Priority supermarket deliveries announced for blind shoppers amid social distancing concerns


LIND and partially sighted people across England who have struggled to buy food since the lockdown are now able to

access priority online shopping slots following campaigning by sight loss charities. Changes to supermarket layouts, social

distancing and limitations on online delivery slots have made it nearly impossible for blind and partially sighted people to shop without support. As a result, just half of blind and partially sighted people who shopped independently before lockdown are still doing so, according to the Royal National Institute of Blind People (RNIB). Because of this, one in five (21 per cent) are also being forced to ration food. Following months of campaigning by the Royal

National Institute of Blind People (RNIB), Guide Dogs, Thomas Pocklington Trust and Visionary – including the submission of a petition with over 22,000 signatures – the Department for Environment, Food and Rural Affairs (Defra) have recognised the specific challenges faced by people with sight loss. As a result, Defra has secured online shopping slots aimed at people who cannot safely leave their home and have no social network to support them from a number of major supermarkets. David Clarke, Director of Services at RNIB, said:

“Blind and partially sighted people have been facing specific and unique challenges that have had an enormous impact on everyday independence. Our helpline has received thousands of calls from people worried about access to food and many are having to rely on the goodwill of strangers to get the essentials they needed. These new slots represent a first step in what, for many blind and partially sighted people, will be a long road to regaining their full independence, enabling them to buy what they want, when they want without support from others.” The priority shopping slots are now available

through referral via RNIB’s Helpline and are intended for blind and partial sighted people who are unable to access food and have no local family or friends who can help them shop. Elizabeth Manuel, a former district judge from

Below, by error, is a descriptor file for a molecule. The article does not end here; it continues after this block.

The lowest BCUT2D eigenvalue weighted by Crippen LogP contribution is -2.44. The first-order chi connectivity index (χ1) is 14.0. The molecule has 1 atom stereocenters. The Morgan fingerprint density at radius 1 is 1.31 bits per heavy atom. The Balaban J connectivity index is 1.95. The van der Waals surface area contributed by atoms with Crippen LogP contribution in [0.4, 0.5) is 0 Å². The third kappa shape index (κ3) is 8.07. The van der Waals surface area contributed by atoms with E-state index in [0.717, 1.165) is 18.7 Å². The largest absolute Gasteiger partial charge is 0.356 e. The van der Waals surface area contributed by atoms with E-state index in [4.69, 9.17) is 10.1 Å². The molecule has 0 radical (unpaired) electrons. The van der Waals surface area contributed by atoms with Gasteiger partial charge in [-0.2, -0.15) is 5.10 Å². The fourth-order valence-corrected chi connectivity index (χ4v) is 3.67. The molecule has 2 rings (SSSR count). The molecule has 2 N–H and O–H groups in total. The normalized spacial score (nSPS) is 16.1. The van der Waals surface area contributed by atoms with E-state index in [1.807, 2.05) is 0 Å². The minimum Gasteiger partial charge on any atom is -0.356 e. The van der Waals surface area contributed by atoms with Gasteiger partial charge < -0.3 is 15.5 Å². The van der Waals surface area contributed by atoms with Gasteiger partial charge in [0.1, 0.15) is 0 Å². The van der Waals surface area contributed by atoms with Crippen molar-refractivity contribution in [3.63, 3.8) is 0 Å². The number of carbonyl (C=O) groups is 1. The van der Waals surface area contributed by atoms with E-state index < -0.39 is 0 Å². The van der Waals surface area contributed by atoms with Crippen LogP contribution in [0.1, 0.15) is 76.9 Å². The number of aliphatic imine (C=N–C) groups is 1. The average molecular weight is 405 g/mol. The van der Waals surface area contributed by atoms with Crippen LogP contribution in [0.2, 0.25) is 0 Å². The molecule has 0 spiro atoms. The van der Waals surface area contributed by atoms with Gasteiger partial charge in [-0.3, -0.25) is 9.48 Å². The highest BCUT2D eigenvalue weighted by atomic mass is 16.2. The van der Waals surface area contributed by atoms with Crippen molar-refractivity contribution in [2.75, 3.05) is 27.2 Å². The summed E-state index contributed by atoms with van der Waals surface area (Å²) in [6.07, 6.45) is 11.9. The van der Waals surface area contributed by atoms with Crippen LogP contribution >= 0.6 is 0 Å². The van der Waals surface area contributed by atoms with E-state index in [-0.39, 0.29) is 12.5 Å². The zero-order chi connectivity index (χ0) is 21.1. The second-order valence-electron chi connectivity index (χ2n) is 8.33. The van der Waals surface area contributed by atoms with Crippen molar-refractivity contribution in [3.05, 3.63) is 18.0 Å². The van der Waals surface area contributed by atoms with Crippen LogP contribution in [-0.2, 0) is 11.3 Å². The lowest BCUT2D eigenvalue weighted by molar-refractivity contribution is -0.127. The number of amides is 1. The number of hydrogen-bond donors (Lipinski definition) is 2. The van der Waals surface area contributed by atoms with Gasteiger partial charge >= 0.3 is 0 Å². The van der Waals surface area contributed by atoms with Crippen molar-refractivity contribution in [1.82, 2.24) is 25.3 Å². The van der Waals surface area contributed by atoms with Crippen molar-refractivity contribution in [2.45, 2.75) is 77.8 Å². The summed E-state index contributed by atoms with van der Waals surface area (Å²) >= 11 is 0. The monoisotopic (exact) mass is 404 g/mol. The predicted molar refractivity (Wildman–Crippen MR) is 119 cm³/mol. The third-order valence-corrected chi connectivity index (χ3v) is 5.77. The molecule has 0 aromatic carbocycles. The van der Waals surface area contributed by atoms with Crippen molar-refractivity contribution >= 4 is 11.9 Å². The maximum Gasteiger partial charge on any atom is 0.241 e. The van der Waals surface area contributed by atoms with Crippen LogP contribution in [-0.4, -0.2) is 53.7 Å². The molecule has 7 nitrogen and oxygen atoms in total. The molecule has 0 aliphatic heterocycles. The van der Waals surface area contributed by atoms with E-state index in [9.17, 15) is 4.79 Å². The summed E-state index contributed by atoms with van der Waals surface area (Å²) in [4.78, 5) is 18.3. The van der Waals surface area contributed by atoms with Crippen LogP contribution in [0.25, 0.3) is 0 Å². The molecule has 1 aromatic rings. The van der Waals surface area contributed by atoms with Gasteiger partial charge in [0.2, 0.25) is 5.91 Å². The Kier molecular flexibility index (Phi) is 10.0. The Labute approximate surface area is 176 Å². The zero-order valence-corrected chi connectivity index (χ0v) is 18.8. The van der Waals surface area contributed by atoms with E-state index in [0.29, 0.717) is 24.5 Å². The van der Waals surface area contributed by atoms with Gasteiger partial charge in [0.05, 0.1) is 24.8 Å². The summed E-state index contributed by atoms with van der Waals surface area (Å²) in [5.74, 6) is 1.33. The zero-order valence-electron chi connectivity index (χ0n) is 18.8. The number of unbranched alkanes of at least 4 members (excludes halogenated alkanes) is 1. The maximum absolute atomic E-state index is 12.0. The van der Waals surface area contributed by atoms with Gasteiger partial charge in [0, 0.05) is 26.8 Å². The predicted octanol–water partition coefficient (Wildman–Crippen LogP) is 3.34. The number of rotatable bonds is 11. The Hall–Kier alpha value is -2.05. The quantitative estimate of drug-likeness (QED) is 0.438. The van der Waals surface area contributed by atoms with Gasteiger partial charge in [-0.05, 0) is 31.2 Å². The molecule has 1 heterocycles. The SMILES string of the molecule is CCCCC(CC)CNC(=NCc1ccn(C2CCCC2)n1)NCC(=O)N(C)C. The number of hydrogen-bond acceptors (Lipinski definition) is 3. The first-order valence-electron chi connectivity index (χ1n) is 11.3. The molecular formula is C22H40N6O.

Portsmouth, was forced to ration a week's worth of food over several weeks after she was unable to

get a supermarket slot online. Ms Manuel, who is partially sighted after suffering a brain haemorrhage when she was 47, self-isolated for 12 weeks from the start of lockdown and is still forced to rely on her neighbour to shop for her. She said: “For weeks after lockdown, I went online every day trying to get a shopping slot. I wrote to the main supermarkets and my MP to ask for help from the Council but that didn’t result in any food or support either. My anxiety levels were very high, particularly when I got home having been hospitalised with Covid and still had no delivery slot. I began to ration food as I didn’t want to overburden my amazing neighbour who has been in helping me throughout and put them at further risk from the virus. "This is 2020 and the fact that disabled people

have been worried about having the most basic necessity is shocking! RNIB have provided support throughout and with their help at last the real difficulties faced by blind and partially sighted people have been properly recognised by the Government. This is a real relief for me and for others with sight loss.”

Blanche Shackleton, Head of Public Affairs, Campaigns and Influencing at Guide Dogs, said: “People with sight loss faced a double whammy of being unable to observe social distancing in supermarkets, while also being excluded from priority online delivery slots. Many were telling us they were really worried about how they were going to buy food at all. This is why we worked alongside people with sight loss, our partner organisations and members of the public to achieve this vitally important result.”

As well as work with DEFRA, RNIB has been working closely with supermarkets across the country, providing guidance to help them support blind and partially sighted customers in the current environment. RNIB has also worked with wholesalers, Brakes, to set up an accessible ordering system of their goods in areas close to their delivery depots. The programme is currently trialling in Hertfordshire and Essex and was rolled out across all Brakes’ delivery areas in England from 22 June.

For more information about the support available, including the new priority online shopping slots for people with sight loss visit People who are eligible can access this new support via RNIB’s Helpline on 0303 123 9999, from 8am-8pm on weekdays and 9am-5pm on Saturdays.

34 26 Ability Needs Magazine

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